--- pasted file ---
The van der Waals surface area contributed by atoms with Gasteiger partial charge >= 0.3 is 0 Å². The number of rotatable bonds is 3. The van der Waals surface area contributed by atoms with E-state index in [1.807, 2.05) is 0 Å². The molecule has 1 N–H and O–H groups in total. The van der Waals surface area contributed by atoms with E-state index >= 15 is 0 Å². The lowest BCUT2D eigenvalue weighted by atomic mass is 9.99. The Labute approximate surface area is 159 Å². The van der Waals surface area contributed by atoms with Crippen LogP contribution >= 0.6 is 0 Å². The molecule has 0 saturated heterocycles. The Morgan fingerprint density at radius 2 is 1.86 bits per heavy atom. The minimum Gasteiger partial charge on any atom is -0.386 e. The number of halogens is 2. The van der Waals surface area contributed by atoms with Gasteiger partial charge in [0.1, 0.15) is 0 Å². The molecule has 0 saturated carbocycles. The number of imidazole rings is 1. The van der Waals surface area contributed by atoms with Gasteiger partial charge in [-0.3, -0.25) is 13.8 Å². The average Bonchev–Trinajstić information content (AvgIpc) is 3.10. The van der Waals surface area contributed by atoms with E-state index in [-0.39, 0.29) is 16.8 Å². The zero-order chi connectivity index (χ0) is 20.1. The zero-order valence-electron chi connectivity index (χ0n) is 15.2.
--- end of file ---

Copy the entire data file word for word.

The van der Waals surface area contributed by atoms with Gasteiger partial charge >= 0.3 is 0 Å². The number of rotatable bonds is 3. The van der Waals surface area contributed by atoms with E-state index in [1.807, 2.05) is 0 Å². The molecule has 1 N–H and O–H groups in total. The van der Waals surface area contributed by atoms with E-state index >= 15 is 0 Å². The lowest BCUT2D eigenvalue weighted by atomic mass is 9.99. The Labute approximate surface area is 159 Å². The van der Waals surface area contributed by atoms with Crippen LogP contribution >= 0.6 is 0 Å². The molecule has 0 saturated heterocycles. The Morgan fingerprint density at radius 2 is 1.86 bits per heavy atom. The minimum Gasteiger partial charge on any atom is -0.386 e. The number of halogens is 2. The van der Waals surface area contributed by atoms with Gasteiger partial charge in [0.1, 0.15) is 0 Å². The molecule has 0 saturated carbocycles. The number of imidazole rings is 1. The van der Waals surface area contributed by atoms with Gasteiger partial charge in [-0.3, -0.25) is 13.8 Å². The average Bonchev–Trinajstić information content (AvgIpc) is 3.10. The van der Waals surface area contributed by atoms with E-state index in [-0.39, 0.29) is 16.8 Å². The zero-order chi connectivity index (χ0) is 20.1. The zero-order valence-electron chi connectivity index (χ0n) is 15.2.